EC404: Behavioral Economics
Time: Tuesday and Thursday, 8:30 - 9:50 a.m. in 110 Berkey Hall
Description: This course will introduce students to decades of psychological research indicating systematic departures from classical economic assumptions. Furthermore, this course will demonstrate how that research can be translated into formal models that can be incorporated into economics. Topics include ways utility theory can be improved—such as incorporating reference dependence, social preferences, self image, and other belief-based tastes—and ways we can relax assumptions of perfect rationality—such as incorporating focusing effects, limited attention, biased prediction of future tastes, present-biased preferences, and biases in probabilistic judgment. The course will emphasize (a) careful interpretation of new evidence, (b) formalizing this evidence into models that can, with discipline and rigor, generate sharp predictions using traditional economic approaches, and (c) exploring economic implications of those models presented. Although the course will primarily emphasize (b), it is intended to be useful to students whose interests lie anywhere in this spectrum.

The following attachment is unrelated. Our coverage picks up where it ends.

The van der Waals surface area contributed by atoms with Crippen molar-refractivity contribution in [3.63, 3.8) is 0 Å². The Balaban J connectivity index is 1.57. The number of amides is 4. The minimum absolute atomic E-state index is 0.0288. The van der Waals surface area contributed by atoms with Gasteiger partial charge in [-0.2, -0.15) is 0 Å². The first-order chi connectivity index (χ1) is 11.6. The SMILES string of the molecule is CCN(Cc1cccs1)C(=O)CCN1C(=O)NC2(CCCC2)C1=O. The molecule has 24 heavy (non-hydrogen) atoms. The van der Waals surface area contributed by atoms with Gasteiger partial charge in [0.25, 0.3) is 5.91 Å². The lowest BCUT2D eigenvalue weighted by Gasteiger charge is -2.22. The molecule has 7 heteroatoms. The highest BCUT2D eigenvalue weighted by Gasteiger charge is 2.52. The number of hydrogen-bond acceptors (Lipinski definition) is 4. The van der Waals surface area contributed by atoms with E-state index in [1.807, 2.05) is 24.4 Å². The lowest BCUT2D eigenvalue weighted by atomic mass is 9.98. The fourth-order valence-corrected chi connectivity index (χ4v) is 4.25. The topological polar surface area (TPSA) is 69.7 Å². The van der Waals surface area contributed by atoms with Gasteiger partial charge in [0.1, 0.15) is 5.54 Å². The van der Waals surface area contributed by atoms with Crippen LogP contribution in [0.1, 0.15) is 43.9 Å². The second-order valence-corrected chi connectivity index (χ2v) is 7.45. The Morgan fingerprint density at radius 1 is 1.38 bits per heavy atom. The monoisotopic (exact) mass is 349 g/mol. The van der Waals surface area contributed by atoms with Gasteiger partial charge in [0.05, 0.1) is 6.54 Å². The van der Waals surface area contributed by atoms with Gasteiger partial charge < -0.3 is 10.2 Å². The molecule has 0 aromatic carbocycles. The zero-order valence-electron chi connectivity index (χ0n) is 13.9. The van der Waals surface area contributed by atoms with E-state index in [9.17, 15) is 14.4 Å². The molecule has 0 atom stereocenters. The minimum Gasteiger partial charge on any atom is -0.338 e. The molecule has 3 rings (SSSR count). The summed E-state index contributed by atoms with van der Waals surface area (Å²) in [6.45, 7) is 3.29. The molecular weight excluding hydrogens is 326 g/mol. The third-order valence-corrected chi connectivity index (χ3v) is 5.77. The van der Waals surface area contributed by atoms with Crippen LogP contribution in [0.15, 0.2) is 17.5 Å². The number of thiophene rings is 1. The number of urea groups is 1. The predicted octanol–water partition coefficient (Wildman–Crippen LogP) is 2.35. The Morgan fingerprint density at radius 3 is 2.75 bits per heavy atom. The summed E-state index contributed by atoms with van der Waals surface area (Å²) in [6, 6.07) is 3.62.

SSC442: Social Science Data Analytics Applications
Description: Innovations in statistical learning have created many engineering breakthroughs. From real time voice recognition to automatic categorization (and in some cases production) of news stories, machine learning is transforming the way we live our lives. These techniques are, at their heart, novel ways to work with data, and therefore they should have implications for social science. This course explores the intersection of statistical learning (or machine learning) and social science and aims to answer two primary questions about these new techniques:
How does statistical learning work and what kinds of statistical guarantees can be made about the performance of statistical-learning algorithms?
How can statistical learning be used to answer questions that interest social science researchers, such as testing theories or improving social policy?